My first job right out of high school was working in a public library. I was one of three library pages who would put books away in order to maintain the book shelves. A majority of the library staff watched me grow up in that building, and I was given my first opportunity at an internship the year before. I was very bonded to the staff and to the building itself. Working there reminded me a great deal of my childhood.
“Violet” was one of the book pages I worked alongside. For as long as I can remember, she had always worked at the library, it was almost as if she came with the building. Violet retired the year the building was given a grant to be rebuilt, which I always found to be appropriate timing. As a child, I could always count on Violet to be in the fiction section of the library. Walking in, I knew I would find her pursing her lips and mumbling to herself while she put the cart of books away. Typically, she would stop me, and let me know I looked just like my mother and would then ask after her, right before complimenting me for the season I reminded her of, Autumn. By the time I began to work at the library, Violet was an elderly woman. She would come into the library every morning at 8:45 a.m. with fifteen minutes to spare, so she could sit on the ratty old orange couch in the staff lounge for ten minutes and then spend the last five minutes greeting staff as they came in before getting to her book cart.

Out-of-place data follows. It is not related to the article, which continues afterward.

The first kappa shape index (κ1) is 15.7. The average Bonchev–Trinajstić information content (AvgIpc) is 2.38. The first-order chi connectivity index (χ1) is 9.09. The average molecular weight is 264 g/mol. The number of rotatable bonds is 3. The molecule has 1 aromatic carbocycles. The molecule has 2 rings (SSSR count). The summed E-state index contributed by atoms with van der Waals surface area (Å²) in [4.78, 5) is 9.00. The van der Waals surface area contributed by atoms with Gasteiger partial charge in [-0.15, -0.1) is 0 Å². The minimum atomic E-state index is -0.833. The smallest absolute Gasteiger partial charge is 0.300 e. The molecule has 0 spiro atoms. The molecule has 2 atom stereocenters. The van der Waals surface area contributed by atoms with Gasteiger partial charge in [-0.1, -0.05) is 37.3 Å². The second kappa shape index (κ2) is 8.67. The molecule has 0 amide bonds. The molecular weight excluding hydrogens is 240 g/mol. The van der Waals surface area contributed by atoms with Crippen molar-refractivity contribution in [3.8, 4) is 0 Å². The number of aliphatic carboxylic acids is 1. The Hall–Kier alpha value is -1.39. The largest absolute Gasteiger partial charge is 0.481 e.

Violet was meticulous at keeping time and budgeted herself to shelving two carts for the three hours she would work every day. Some days she was overly ambitious and was able to complete two and a half carts, but that was rare. Once she finished her shift she would grab her things from the staff lounge and go home. Later I learned Violet had a schedule she followed daily, consisting of breakfast at the Tea Cup Café, a walk to work, completion of her shift and then a return to the Tea Cup Café before going home. She lived alone and had a visiting nurse who would come to her home twice a day, once in the morning and once in the afternoon.
Once I had gotten really efficient at keeping my shelves well maintained, I would go down and help Violet with her books. At this point I was shelving three to four carts an hour. Many times, I would put Violet’s books in alphabetical order for her on the cart so all she had to do was shelve while I walked around after her and fixed her shelves to make them look as “fronted and faced” as mine. After several weeks of doing this I was taken aside by my supervisor and asked that I not help Violet because Violet was capable of doing her own work and she took the time she did because she had schizophrenia. I was not aware of this, and always felt I was doing what was “right” because Violet was elderly and honestly, seemed to me to present as not very aware of her surroundings. It wasn’t until I was told of Violet having a diagnosis of schizophrenia that I realized why she presented the way she did.
I learned later on that she had been institutionalized for many years as a young woman until her brother and sister were old enough to discharge her from the facility she was in. Violet came from a time where health practitioners believed it was best to lock away persons with disabilities and forget them. This process is consistent with the manifestation of oppression through containment (Mackleprang and Salsgiver, 2015). Society would rather hide Violet away than have her become a productive member of society or teach her skills because her life was less valuable than that of a person without a disability.